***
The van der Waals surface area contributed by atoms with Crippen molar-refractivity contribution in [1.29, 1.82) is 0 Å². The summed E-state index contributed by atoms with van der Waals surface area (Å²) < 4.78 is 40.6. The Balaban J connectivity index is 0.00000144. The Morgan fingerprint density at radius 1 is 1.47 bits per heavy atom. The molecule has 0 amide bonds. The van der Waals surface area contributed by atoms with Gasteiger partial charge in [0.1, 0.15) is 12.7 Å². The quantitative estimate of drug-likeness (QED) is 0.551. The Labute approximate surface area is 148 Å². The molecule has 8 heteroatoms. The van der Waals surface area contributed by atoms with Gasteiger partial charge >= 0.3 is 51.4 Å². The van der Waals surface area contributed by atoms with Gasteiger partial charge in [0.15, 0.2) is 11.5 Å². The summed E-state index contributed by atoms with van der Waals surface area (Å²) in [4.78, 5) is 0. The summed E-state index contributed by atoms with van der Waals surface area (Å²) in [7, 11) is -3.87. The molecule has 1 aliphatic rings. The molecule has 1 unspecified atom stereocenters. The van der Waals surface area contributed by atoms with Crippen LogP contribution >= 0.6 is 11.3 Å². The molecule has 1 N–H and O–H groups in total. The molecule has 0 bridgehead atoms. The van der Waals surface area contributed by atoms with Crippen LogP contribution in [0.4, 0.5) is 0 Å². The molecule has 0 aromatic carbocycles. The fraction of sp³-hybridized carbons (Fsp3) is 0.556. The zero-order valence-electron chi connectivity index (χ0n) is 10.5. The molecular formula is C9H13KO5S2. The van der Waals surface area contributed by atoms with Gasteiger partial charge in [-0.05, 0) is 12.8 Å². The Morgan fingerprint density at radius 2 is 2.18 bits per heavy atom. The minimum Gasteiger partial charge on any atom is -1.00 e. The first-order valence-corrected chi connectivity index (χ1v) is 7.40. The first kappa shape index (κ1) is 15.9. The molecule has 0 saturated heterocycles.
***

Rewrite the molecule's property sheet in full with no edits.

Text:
The van der Waals surface area contributed by atoms with Crippen molar-refractivity contribution in [1.29, 1.82) is 0 Å². The summed E-state index contributed by atoms with van der Waals surface area (Å²) < 4.78 is 40.6. The Balaban J connectivity index is 0.00000144. The Morgan fingerprint density at radius 1 is 1.47 bits per heavy atom. The molecule has 0 amide bonds. The van der Waals surface area contributed by atoms with Gasteiger partial charge in [0.1, 0.15) is 12.7 Å². The quantitative estimate of drug-likeness (QED) is 0.551. The Labute approximate surface area is 148 Å². The molecule has 8 heteroatoms. The van der Waals surface area contributed by atoms with Gasteiger partial charge >= 0.3 is 51.4 Å². The van der Waals surface area contributed by atoms with Gasteiger partial charge in [0.15, 0.2) is 11.5 Å². The summed E-state index contributed by atoms with van der Waals surface area (Å²) in [4.78, 5) is 0. The summed E-state index contributed by atoms with van der Waals surface area (Å²) in [7, 11) is -3.87. The molecule has 1 aliphatic rings. The molecule has 1 unspecified atom stereocenters. The van der Waals surface area contributed by atoms with Crippen LogP contribution >= 0.6 is 11.3 Å². The molecule has 1 N–H and O–H groups in total. The molecule has 0 bridgehead atoms. The van der Waals surface area contributed by atoms with Crippen LogP contribution in [0.4, 0.5) is 0 Å². The molecule has 0 aromatic carbocycles. The fraction of sp³-hybridized carbons (Fsp3) is 0.556. The zero-order valence-electron chi connectivity index (χ0n) is 10.5. The molecular formula is C9H13KO5S2. The van der Waals surface area contributed by atoms with Gasteiger partial charge in [-0.05, 0) is 12.8 Å². The Morgan fingerprint density at radius 2 is 2.18 bits per heavy atom. The minimum Gasteiger partial charge on any atom is -1.00 e. The first-order valence-corrected chi connectivity index (χ1v) is 7.40. The first kappa shape index (κ1) is 15.9. The molecule has 0 saturated heterocycles.